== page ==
Officials seek solution to staffing problems for fire department
Brenda Armstrong DAILY HERALD
When the fire station alarm goes off in Pleasant Grove on any weekday, Fire Chief Mark Hales worries that soon he will not have enough trained and certified firefighters to respond to the call.
Hales hopes the city will recognize his need for more personnel, though he realizes the city doesn't have much money to give to the situation.
"With the tax base that we don't have, we don't have the money right now to hire part-time or full-time employees," Hales said. "Hopefully we will acquire optional funding allowing us to hire employees that can work 10- to 12-hour shifts on a constant basis."
There are four full-time employees and 46 volunteers who help cover both day and night fire and medical calls. There are also seven city employees who can help cover fire and medical calls. A daytime shift should consist of a primary crew of two to four people, Hales said.
The EMTs and firefighters are responsible for more than 38,000 people in Lindon and Pleasant Grove.
City Council member Mike Daniels, who is over the city's Public Safety Department, said city officials recognize there's a problem and have asked the fire department staff to bring a recommendation to the council in three months.
"We are working on these issues now. We are exploring different strategies and looking at various ways to take care of day shift coverage."
But, Daniels said, the real solution may be to re-evaluate the city's use of a volunteer fire department to handle the growing need.
"The solution to this is a long-term strategy," he said. "As we become a real city, the question becomes can we completely have a staff of volunteers or do we need to convert to full-time staff."
The city has seen a steady increase in the number of fire and medical calls over the past 10 years, despite the fact the department no longer covers Cedar Hills, American Fork Canyon and American Fork Hospital transports.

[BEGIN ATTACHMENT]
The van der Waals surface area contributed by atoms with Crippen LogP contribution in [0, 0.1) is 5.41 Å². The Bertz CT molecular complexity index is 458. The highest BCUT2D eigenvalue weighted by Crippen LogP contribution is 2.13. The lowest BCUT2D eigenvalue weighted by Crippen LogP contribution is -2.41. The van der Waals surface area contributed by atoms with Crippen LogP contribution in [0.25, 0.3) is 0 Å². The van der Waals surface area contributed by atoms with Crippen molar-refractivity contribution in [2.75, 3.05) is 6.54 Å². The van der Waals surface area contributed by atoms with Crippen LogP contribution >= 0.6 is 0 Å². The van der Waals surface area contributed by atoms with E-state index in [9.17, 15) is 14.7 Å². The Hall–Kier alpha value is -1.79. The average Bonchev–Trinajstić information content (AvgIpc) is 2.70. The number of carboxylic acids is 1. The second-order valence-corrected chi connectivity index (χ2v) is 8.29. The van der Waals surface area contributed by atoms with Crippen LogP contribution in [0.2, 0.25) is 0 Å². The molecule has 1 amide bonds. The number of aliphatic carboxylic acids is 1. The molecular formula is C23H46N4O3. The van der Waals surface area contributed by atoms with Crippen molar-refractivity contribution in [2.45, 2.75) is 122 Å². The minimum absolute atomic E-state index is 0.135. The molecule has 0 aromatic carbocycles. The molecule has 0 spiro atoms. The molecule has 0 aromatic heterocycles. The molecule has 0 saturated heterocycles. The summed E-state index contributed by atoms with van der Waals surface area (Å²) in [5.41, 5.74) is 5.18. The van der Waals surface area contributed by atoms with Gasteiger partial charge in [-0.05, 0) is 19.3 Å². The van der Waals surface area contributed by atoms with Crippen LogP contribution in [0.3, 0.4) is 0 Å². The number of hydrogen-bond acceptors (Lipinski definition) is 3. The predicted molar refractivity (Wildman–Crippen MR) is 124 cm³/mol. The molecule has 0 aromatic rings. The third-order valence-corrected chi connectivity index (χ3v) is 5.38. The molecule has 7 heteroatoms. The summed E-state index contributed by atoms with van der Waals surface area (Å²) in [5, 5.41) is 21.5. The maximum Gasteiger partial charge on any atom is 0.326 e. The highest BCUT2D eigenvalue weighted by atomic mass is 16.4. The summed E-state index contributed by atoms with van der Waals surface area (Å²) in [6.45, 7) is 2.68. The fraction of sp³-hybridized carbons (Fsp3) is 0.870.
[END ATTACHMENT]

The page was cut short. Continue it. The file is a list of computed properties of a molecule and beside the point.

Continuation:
In 1994, 856 emergency medical service and 167 fire calls were reported. In 2004, those numbers increased to 1,238 emergency medical calls and 438 fire calls.
Hales said he is concerned the trend will continue.
"We are looking at our future staffing needs for the increased workloads that we are experiencing," he said. "Right now we are forced to draw from city employees who are certified EMTs in order to cover many of our daytime shifts. It pulls away from their duties to the city, but they are willing to help out."
Full-time Rescue Captain Ryan Rasmussen said that in addition to relying on the help of city employees, outside agencies from Orem and Lone Peak have also been used for backup. An underlying problem is most volunteers live in Pleasant Grove but work in a different city.
"Fifteen to 20 years ago, firefighters worked in local businesses around town," Hales added. "Now most of our volunteer staff work in surrounding cities, and it is not always easy to respond."
To help the situation, fire department staff is actively looking into grants and other funding options that will allow the department to hire part-time personnel over the next few years.
In addition to daytime coverage concerns, the fire department is also looking ahead at making changes for night coverage.
"Right now there are six teams staffing four individuals per team," Rasmussen said. "Through attrition we want to reduce the numbers to three individuals per team. By reducing these numbers, there will be a greater opportunity for employees to use their skills. It will also reduce payroll expenses by 25 percent within the department."
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03-10-2005, 11:42 AM #1
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